Net Promoter Score Considered Harmful (and What UX Professionals Can Do About It)
Jared M. Spool

“How likely” you would recommend something has always struck me as the wrong question to ask on a scaled question, especially when 0 means “Not at all likely.” Because anything above zero means there is a possibility of a recommendation.

In my research experience and my own personal experience the middle value on the scale is usually interpreted as neutral. Questions like “How likely” tend to be very confusing versus a version where 0 is something like “Very likely to advise against,” which fits better with the notion of retraction.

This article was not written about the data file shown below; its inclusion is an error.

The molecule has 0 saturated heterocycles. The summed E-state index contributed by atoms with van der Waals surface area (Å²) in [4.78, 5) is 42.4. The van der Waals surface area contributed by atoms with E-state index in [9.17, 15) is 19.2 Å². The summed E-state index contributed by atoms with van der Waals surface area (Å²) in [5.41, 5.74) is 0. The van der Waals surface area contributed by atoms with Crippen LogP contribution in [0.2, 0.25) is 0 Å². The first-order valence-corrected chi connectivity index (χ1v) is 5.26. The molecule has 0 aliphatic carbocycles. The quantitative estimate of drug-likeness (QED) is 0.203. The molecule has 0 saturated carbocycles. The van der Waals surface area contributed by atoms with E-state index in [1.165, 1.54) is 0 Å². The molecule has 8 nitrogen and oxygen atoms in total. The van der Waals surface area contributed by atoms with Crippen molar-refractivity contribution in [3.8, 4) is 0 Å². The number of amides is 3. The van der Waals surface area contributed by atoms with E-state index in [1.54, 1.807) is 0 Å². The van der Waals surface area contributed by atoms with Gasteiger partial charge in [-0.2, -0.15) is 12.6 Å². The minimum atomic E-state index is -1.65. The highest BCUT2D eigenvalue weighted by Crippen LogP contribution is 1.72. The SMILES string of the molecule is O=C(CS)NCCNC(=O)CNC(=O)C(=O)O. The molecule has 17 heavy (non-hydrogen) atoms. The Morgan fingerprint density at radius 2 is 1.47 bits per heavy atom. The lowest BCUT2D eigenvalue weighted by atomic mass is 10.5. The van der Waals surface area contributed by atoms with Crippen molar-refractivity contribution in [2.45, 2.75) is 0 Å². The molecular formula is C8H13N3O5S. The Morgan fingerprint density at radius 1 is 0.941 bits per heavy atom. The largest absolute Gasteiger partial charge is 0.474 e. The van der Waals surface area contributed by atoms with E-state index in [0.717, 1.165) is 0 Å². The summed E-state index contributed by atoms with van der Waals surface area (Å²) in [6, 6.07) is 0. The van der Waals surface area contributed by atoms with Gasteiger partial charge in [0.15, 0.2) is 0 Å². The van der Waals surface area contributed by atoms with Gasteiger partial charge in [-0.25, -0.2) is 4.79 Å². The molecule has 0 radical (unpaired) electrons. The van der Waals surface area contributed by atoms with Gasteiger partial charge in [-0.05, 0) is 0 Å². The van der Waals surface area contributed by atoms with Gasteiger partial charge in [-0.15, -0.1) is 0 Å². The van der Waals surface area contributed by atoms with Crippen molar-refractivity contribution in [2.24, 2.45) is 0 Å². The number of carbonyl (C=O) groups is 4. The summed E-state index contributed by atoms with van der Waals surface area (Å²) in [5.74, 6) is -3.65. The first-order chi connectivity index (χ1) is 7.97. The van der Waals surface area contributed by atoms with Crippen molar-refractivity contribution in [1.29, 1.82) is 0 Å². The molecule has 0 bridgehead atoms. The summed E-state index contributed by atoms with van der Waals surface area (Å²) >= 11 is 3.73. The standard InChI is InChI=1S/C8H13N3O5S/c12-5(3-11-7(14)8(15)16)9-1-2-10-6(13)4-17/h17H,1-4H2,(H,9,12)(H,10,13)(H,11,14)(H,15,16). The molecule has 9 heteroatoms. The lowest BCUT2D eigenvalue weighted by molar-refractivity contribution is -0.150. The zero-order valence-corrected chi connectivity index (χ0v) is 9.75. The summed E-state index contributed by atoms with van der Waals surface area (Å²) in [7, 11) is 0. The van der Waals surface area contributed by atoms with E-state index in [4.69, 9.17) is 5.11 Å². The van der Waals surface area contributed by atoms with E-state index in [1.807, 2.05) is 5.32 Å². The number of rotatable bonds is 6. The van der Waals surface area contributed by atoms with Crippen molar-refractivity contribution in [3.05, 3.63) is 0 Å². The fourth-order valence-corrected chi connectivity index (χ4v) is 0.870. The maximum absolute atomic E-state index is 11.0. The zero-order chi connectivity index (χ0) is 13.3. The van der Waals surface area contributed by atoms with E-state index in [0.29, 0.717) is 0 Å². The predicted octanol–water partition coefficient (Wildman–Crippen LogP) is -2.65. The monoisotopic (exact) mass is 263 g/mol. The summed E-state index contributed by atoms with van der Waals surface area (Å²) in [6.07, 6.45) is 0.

I agree NPS is nonsense. A zero could mean either all middle of the road responses, or extremely mixed results. A positive number above 50 would imply response skews positive and one below -50 skews negative. Everything in between is uninterpretable without analyzing the data.

I find that stakeholders understand a ratio of positive:neutral:negative responses much better. It gives a clearer view as to whether responses are in line or mixed and gives clearer direction for studying whether a feature or function is good or bad generally or if there are populations identified by a mixed response that may need to be addressed separately.